Like some earlier Guggenheim exhibitions, Mark Rosenthal’s 1996 splendid, mindless history of abstraction and the more recent survey Russia! are two examples, The Third Mind presents much great art without a convincing visual premise.
Although the architecture’s physical decay reflects its economic uselessness, such romantic titles as The Guardian of the Valley and Mountain of Nostalgia lend emotional value to these dour and severe scenes. These paintings speak to the failed utopian ideas in Communism.
What most truly characterizes Bush’s mature work is a seriousness, even a gravitas that amounts to a truly Olympian detachment.
Commensurate with their disconcerting depth, Kossoff’s early paintings are literally and metaphorically heavy. The defiant sweeps of brush resemble nothing so much as tire tracks on a sodden road.
For Bonnard drawing was sensation, and taking possession of the image. The next step was the translation of these notations into color, not local color, but the color that came from his interior logic.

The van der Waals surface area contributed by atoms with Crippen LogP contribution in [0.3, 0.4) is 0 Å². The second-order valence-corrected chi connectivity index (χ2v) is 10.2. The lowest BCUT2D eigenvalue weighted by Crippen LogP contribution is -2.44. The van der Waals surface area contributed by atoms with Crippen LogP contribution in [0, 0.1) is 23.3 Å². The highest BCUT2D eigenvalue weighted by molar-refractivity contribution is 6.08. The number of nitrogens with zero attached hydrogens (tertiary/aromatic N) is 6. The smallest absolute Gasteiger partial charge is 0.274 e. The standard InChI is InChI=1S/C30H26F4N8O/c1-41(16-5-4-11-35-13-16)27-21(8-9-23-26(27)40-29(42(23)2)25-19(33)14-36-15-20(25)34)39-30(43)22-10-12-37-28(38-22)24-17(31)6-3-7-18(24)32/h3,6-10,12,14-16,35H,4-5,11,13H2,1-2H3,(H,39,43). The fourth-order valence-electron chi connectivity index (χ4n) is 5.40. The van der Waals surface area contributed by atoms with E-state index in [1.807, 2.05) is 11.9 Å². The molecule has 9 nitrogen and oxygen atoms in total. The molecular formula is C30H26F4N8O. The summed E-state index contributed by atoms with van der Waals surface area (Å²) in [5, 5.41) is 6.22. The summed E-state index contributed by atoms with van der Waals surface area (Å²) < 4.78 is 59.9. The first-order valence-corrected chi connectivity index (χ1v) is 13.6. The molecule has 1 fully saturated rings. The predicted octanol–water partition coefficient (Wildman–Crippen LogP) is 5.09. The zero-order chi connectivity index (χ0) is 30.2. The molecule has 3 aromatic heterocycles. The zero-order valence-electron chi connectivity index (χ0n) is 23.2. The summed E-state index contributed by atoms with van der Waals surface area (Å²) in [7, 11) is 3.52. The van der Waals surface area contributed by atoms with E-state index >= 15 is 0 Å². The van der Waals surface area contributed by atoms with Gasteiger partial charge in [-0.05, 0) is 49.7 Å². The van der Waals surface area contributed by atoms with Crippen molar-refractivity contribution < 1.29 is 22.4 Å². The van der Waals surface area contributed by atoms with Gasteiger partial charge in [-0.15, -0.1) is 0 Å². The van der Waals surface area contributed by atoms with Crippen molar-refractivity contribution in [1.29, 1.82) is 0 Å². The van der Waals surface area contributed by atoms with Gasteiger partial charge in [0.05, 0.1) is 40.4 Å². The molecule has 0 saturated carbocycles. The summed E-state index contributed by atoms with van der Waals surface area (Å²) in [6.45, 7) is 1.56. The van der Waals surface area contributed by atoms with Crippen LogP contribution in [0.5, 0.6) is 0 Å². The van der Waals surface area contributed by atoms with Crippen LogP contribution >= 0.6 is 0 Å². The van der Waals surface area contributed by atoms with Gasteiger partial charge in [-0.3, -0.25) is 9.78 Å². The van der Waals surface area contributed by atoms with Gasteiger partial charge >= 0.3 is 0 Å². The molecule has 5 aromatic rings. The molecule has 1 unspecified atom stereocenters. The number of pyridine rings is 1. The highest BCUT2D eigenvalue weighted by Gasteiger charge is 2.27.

As one grasps the combination of flatness, space, and light in Haynes’ paintings, the subtleties of her sophisticated palette and tonal gradations reveal a seductive luminosity.
However closely she references classical, renaissance and modernist genres, her paintings never lapse into nostalgia, but instead give off an arch contemporary emotion.
In Julian Schnabel’s film Basquiat, the title character, exemplar of the flameout credo of the East Village, is assisting an artist-installer at the Mary Boone Gallery. This mediocrity, played by Willem Da Foe, attempts to counsel the hero about the benefits of a reliable day job. Basquiat replies that someday he would show on those very…
Visiting San Antonio, Texas for Marcia Gygli King’s mutli-venue retrospective, ALISON HEARST discovered a robust art community of involved participants and high-caliber work.
The painter Barkley L. Hendricks caught not only the mood, but also the dress of black Americans in the late 1960s and early 1970s. Indeed, the subhead of the Studio Museum’s exhibition, “Birth of the Cool,” gives the nod to the development of a style whose casual hipness and intimated militancy marked a generation of African Americans.